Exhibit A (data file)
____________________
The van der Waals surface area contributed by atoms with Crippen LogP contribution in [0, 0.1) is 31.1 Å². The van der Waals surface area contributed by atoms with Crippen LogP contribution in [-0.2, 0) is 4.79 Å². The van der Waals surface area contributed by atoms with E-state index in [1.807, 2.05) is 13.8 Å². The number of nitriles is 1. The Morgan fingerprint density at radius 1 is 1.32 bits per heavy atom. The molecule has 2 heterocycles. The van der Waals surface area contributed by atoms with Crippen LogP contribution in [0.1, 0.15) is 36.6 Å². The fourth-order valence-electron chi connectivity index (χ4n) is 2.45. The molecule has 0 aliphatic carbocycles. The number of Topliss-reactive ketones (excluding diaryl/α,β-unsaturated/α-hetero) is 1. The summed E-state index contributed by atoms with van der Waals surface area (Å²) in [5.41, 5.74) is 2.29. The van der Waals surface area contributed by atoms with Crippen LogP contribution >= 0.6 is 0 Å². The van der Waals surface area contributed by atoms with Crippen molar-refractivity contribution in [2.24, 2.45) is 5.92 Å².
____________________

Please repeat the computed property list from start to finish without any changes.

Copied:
The van der Waals surface area contributed by atoms with Crippen LogP contribution in [0, 0.1) is 31.1 Å². The van der Waals surface area contributed by atoms with Crippen LogP contribution in [-0.2, 0) is 4.79 Å². The van der Waals surface area contributed by atoms with E-state index in [1.807, 2.05) is 13.8 Å². The number of nitriles is 1. The Morgan fingerprint density at radius 1 is 1.32 bits per heavy atom. The molecule has 2 heterocycles. The van der Waals surface area contributed by atoms with Crippen LogP contribution in [0.1, 0.15) is 36.6 Å². The fourth-order valence-electron chi connectivity index (χ4n) is 2.45. The molecule has 0 aliphatic carbocycles. The number of Topliss-reactive ketones (excluding diaryl/α,β-unsaturated/α-hetero) is 1. The summed E-state index contributed by atoms with van der Waals surface area (Å²) in [5.41, 5.74) is 2.29. The van der Waals surface area contributed by atoms with Crippen LogP contribution >= 0.6 is 0 Å². The van der Waals surface area contributed by atoms with Crippen molar-refractivity contribution in [2.24, 2.45) is 5.92 Å².